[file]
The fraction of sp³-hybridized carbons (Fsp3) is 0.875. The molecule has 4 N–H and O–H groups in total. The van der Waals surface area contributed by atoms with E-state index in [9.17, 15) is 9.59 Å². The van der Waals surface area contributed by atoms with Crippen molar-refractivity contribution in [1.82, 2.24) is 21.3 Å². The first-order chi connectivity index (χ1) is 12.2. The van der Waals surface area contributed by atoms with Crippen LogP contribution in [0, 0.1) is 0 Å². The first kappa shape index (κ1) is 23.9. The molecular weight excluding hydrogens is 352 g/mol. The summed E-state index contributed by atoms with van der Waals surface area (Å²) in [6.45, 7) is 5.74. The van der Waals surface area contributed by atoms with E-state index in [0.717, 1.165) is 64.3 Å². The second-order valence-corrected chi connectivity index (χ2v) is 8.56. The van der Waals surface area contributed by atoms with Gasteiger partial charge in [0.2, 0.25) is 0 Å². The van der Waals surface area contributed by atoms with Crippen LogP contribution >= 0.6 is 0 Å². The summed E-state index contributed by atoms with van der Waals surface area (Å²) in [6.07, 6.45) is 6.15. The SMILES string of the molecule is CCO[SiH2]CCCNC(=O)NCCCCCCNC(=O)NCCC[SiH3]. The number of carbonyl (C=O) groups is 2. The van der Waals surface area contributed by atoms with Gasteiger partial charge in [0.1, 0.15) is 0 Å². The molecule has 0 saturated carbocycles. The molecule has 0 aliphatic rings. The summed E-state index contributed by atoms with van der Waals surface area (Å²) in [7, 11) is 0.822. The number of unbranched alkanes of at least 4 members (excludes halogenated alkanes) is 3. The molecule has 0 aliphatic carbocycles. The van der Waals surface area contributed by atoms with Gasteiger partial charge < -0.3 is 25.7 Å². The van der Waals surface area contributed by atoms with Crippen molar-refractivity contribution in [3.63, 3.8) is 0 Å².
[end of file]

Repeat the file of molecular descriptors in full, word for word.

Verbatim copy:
The fraction of sp³-hybridized carbons (Fsp3) is 0.875. The molecule has 4 N–H and O–H groups in total. The van der Waals surface area contributed by atoms with E-state index in [9.17, 15) is 9.59 Å². The van der Waals surface area contributed by atoms with Crippen molar-refractivity contribution in [1.82, 2.24) is 21.3 Å². The first-order chi connectivity index (χ1) is 12.2. The van der Waals surface area contributed by atoms with Crippen LogP contribution in [0, 0.1) is 0 Å². The first kappa shape index (κ1) is 23.9. The molecular weight excluding hydrogens is 352 g/mol. The summed E-state index contributed by atoms with van der Waals surface area (Å²) in [6.45, 7) is 5.74. The van der Waals surface area contributed by atoms with E-state index in [0.717, 1.165) is 64.3 Å². The second-order valence-corrected chi connectivity index (χ2v) is 8.56. The van der Waals surface area contributed by atoms with Gasteiger partial charge in [0.2, 0.25) is 0 Å². The van der Waals surface area contributed by atoms with Crippen LogP contribution >= 0.6 is 0 Å². The summed E-state index contributed by atoms with van der Waals surface area (Å²) in [6.07, 6.45) is 6.15. The SMILES string of the molecule is CCO[SiH2]CCCNC(=O)NCCCCCCNC(=O)NCCC[SiH3]. The number of carbonyl (C=O) groups is 2. The van der Waals surface area contributed by atoms with Gasteiger partial charge in [0.1, 0.15) is 0 Å². The molecule has 0 saturated carbocycles. The molecule has 0 aliphatic rings. The summed E-state index contributed by atoms with van der Waals surface area (Å²) in [7, 11) is 0.822. The number of unbranched alkanes of at least 4 members (excludes halogenated alkanes) is 3. The molecule has 0 aliphatic carbocycles. The van der Waals surface area contributed by atoms with Gasteiger partial charge < -0.3 is 25.7 Å². The van der Waals surface area contributed by atoms with Crippen molar-refractivity contribution in [3.63, 3.8) is 0 Å².